The Web Sri Lanka In Focus

Tuesday, 20 May 2008

India backs Lanka in UN human rights review

India fully backed Sri Lanka in the just-concluded UN human rights review in Geneva, enabling its troubled neighbour to get a “balanced” appraisal from the world body on Tuesday.

The appraisal has raised hopes in Sri Lanka that it will be re-elected to the UN Human Rights Council by the General Assembly in New York on Wednesday.

While most of the Western countries attacked Sri Lanka on its rights record, citing arbitrary arrests, abductions, involuntary disappearances, mass displacement and even complicity in child recruitment by a pro-government militia, India mentioned only the positive aspects of the Sri Lankan situation.

The Indian delegate, Rajiv Kumar Chander, described Sri Lanka as a “close and friendly neighbour,” which maintained its sovereignty and territorial integrity, and played an “active role” in the Human Rights Council.

Ignoring Sri Lanka’s running battle with many UN agencies that it accused of being pro-LTTE, the Indian delegate said Sri Lanka’s cooperation with the UN system had been “noteworthy.”

India found Sri Lanka’s argument that its laws were compatible with international conventions in human and labour rights, “useful,” Chander said. He praised Colombo for appointing a steering group to draft a bill of rights, but wanted to know more about what was being done to build bridges across ethnic groups through language teaching.

India was silent on the issue of implementing the devolution package envisaged in the 13th amendment of Sri Lanka’s constitution to solve the Tamil-Sinhalese political problem even though it was enacted under Indian pressure in 1987. Interestingly, Pakistan, which is viewed in Sri Lanka as a closer friend, wanted to know whether there was any progress in its implementation.

A report from Sri Lanka’s Permanent Mission in Geneva said that over half the 56 delegations that participated in the review praised Colombo for protecting human rights while fighting terrorism. They were impressed with Sri Lanka’s frankness about its inadequacies and appreciated its desire to build capacity with UN help.

Sri Lanka was even able to justify its rejection of a UN proposal to set up a monitoring station on the island to report to the Office of the UN High Commissioner of Human Rights. The Sri Lankan Minister for Human Rights, Mahinda Samarasinghe, said the need of the hour was not UN monitoring but indigenous capacity-building with international help.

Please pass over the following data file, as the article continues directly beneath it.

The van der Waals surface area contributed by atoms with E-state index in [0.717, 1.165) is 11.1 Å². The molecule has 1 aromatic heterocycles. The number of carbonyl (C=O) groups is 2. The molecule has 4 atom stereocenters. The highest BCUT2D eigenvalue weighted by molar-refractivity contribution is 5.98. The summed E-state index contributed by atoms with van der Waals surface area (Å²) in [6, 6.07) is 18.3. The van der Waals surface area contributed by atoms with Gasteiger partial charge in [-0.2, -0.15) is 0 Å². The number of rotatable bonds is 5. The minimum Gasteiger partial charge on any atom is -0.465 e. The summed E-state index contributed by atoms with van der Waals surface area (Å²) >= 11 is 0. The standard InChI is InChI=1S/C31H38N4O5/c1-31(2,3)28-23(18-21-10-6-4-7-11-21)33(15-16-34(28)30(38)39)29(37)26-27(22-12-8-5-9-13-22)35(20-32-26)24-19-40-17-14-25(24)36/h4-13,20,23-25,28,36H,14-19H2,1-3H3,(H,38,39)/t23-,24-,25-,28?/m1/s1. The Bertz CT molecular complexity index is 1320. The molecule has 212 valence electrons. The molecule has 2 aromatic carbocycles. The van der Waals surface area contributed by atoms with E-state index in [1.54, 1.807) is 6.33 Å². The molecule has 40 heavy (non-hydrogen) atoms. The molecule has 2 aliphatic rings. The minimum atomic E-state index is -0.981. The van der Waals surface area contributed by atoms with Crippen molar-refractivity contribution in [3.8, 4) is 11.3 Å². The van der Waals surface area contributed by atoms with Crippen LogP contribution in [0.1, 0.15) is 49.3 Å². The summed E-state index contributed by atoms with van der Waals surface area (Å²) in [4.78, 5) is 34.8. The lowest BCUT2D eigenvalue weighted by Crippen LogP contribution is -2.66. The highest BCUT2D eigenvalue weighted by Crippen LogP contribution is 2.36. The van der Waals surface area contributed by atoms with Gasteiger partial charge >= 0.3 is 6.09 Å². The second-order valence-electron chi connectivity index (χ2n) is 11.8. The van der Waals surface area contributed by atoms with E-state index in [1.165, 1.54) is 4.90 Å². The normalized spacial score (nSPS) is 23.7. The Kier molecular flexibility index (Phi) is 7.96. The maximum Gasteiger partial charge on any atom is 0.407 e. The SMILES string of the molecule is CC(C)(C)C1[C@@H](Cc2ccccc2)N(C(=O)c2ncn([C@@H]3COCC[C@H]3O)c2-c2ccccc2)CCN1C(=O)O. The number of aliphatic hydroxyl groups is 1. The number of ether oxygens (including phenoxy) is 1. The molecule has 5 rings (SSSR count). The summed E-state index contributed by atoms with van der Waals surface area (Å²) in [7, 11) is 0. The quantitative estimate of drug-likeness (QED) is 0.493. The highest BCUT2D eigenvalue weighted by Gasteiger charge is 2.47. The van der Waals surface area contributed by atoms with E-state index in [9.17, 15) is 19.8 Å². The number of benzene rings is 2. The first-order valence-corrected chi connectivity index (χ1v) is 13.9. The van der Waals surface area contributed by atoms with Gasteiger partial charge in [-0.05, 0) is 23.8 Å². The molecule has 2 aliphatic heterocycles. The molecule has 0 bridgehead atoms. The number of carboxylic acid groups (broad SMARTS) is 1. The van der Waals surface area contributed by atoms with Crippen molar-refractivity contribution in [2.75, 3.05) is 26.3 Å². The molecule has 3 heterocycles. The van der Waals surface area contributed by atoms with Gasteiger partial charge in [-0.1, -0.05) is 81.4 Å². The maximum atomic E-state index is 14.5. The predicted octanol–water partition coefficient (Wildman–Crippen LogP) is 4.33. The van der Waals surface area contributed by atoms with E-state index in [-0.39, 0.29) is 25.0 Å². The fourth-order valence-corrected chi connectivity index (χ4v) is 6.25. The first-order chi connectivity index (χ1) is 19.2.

Samarasinghe also said that the membership of the UN Human Rights Council should not be restricted to those countries with a clean record.

Source: newindpress

27 killed in Lanka clashes

At least 22 LTTE cadres and four soldiers were among 27 people killed in intense clashes in the embattled Northern Sri Lanka, officials said on Tuesday.

One civilian was shot dead by suspected LTTE cadre yesterday in Vavuniya, the Media Centre for National Security (MCNS) said.

While two tiger rebels were shot dead in Kasawalpuliyankulam area in Vavuniya on Monday, two more militants were killed in Palamipiddi in the region, it said.

In a separate incident, unidentified gunmen shot dead a civilian at Badulu junction in Eastern Batticaloa on Monday, it added.

Fierce clashes between army and the LTTE in several areas of North-eastern Welioya also left five tiger militants dead on Monday, according to the MCNS.

Meanwhile, the defence ministry said at least 12 LTTE cadres were killed and 21 others injured in counter-terrorist operations against LTTE in Periyamadu, Mullikulam and Palampiddi in Vavuniya on Monday.

Three soldiers also lost their lives during these clashes, it said, adding, one security force personnel was killed during clashes in Kiribbanwewa area of Welioya on Monday.

Source: Hindu